The declining number of childen placed for IA already foretells the demise of this program.
But I belive that at the end of the day the orphanges benifit from IA on many levels particularly for those "unadoptable". I don't belive that you can have a vibale program for one (SN) without the other (NSN) but time will tell.

My only hope is that any expose' is not done with the intention of the writer getting a pulizer - No one involved ( our daughters) wins unless the coverage is balanced and not written for a 1 page NYT Sunday piece.

Nicole said...

There seems to be a lot of focus on waiting parents. Those of us with children already home are concerned as well, though it seems to be hushed up a bit more by BTDT parents. Maybe they (we) all don't want to know. We fear someone's going to take our child or our child will be "one of the ones" and will hate us and place blame on us.

I'd hate to be a waiting parent facing this but put yourselves in our place...we have our children. They are a part of our families and our lives. My first daughter was adopted in 2001 - supposedly before all of this happened and from a very small SWI that has never had many referrals and still does not. The other child was adopted in 2005. Is one trafficked and one not? Will we ever know?

Does the fact that we have our children give us more right to worry? I don't know. But it is incredibly difficult to look at the faces of our children and wonder...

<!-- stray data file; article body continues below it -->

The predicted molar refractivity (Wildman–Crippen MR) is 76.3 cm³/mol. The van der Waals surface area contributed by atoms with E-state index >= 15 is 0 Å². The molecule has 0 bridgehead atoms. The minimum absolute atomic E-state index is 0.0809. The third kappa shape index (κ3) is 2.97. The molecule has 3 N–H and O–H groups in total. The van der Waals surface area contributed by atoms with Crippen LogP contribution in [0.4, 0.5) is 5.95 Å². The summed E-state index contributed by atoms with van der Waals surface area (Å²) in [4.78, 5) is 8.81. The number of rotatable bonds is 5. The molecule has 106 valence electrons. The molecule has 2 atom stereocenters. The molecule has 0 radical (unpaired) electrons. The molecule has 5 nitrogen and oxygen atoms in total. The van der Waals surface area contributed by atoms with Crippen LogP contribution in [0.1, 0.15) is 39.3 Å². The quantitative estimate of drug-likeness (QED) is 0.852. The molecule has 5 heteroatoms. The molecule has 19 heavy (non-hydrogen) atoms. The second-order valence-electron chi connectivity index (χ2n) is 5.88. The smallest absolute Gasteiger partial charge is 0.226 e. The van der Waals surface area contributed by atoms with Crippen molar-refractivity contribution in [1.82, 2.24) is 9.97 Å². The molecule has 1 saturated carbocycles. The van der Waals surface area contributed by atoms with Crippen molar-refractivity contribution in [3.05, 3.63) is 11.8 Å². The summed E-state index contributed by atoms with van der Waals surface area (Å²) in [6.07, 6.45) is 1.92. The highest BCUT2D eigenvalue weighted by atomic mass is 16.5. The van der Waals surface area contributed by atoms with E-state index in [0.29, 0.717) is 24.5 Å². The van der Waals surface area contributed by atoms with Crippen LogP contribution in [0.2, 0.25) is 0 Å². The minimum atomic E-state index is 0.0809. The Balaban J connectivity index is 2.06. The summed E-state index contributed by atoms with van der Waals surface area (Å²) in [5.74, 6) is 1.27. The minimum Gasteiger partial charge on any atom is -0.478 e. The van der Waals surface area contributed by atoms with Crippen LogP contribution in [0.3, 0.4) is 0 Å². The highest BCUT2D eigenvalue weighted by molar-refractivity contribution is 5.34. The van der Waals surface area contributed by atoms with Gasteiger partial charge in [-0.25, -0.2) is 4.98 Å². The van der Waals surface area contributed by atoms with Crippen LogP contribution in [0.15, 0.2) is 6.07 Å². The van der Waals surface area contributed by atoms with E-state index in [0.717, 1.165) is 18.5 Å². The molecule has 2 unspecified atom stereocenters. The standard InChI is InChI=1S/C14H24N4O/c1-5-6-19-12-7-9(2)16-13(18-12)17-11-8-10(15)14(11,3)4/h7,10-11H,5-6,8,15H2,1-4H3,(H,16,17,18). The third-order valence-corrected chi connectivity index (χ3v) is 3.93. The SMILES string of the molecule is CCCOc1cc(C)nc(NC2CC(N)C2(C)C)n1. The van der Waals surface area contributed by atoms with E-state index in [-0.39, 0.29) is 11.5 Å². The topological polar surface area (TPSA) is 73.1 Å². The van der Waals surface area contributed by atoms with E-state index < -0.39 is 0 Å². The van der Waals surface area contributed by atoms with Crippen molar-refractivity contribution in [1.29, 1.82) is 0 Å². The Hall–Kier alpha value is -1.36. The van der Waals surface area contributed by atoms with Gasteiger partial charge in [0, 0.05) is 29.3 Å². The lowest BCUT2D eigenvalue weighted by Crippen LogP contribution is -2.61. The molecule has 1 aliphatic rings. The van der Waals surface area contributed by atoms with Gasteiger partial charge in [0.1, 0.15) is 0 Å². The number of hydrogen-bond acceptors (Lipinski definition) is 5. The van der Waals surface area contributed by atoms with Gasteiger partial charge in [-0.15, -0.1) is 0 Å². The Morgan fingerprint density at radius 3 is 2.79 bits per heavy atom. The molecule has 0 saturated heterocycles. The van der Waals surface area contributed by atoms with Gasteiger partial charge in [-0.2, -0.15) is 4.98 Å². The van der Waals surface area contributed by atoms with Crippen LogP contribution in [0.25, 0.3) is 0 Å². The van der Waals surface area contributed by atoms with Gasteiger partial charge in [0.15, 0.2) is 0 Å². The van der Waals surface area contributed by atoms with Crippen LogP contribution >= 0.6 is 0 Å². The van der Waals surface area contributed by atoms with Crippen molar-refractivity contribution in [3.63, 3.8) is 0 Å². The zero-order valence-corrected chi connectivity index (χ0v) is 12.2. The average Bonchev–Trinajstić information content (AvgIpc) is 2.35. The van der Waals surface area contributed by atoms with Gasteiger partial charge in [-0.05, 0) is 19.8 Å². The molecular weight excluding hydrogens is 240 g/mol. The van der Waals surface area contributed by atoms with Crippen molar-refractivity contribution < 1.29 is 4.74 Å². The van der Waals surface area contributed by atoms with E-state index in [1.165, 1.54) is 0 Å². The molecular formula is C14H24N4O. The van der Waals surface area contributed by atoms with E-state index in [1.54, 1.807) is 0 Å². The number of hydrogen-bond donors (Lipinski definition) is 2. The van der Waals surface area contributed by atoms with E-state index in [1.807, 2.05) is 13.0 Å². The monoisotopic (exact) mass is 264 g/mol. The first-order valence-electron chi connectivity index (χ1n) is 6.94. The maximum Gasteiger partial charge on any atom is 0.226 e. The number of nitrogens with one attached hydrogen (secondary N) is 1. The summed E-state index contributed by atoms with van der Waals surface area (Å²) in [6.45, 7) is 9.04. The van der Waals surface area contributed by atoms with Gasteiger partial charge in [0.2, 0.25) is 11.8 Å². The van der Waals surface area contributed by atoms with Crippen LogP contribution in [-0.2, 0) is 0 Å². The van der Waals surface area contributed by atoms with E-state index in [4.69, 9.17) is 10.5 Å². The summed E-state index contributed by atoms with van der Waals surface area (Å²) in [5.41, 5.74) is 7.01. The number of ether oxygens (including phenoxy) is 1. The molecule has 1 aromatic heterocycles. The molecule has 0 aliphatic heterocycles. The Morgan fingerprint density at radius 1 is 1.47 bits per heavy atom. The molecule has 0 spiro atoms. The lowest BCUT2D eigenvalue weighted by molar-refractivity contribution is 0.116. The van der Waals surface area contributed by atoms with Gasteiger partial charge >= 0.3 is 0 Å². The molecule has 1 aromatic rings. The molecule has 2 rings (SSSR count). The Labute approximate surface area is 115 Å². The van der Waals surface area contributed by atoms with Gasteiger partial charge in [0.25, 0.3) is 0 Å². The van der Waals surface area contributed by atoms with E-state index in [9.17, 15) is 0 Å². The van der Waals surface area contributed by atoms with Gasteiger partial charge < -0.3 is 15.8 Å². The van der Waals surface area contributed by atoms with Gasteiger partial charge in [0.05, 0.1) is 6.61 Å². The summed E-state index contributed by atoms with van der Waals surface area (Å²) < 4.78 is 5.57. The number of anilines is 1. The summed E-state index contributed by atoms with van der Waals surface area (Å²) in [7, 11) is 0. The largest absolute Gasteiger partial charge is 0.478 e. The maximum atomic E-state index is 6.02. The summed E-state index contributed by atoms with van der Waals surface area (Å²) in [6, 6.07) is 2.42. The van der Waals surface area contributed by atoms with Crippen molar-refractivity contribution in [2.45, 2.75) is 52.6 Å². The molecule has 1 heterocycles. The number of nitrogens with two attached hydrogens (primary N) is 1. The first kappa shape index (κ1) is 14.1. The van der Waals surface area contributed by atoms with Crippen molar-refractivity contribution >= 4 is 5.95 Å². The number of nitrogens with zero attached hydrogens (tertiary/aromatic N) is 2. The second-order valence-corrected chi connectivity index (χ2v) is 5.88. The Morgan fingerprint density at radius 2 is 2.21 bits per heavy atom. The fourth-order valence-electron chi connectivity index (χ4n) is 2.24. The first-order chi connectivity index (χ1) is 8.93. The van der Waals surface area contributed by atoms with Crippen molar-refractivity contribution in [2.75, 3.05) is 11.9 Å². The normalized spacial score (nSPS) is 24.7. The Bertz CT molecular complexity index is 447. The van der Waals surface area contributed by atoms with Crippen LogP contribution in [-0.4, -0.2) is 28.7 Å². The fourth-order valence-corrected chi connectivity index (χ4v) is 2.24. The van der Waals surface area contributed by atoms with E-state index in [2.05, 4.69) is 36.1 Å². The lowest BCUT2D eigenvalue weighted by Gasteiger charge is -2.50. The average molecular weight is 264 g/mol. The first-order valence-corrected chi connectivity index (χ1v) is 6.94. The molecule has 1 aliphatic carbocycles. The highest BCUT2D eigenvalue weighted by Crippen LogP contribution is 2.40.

Anonymous said...

Brian,
Keep doing what you are doing: Shining light in dark places. You are right. You are 100% right. Right now China AP's don't want to hear anything bad, they are defensive and scared. Rightly so, it's scary stuff. No one wants to think they've done something wrong or their adoption was unethical.

Knowing the sometimes hard truth of IA, and then taking action to change it, is the only way to keep a program open in the long haul. History proves that. You are doing the right thing and you are a solitary voice sharing very unpopular news which you are bound to get attacked for. Please don't let the anger stop you.

China is ridden with fraud, and many in the field know it. I only hope change can happen by people opening their eyes to mend it before China IA comes to a grinding halt.

Anonymous said...

Anonymous said "Does the fact that we have our children give us more right to worry? I don't know. But it is incredibly difficult to look at the faces of our children and wonder..."


I agree 100%! It must be hard for those waiting to adopt, however they are not in love yet with a child. They are in love with a notion.
My peace comes from the idea that if we work together now for truth and change, this must be better for our children.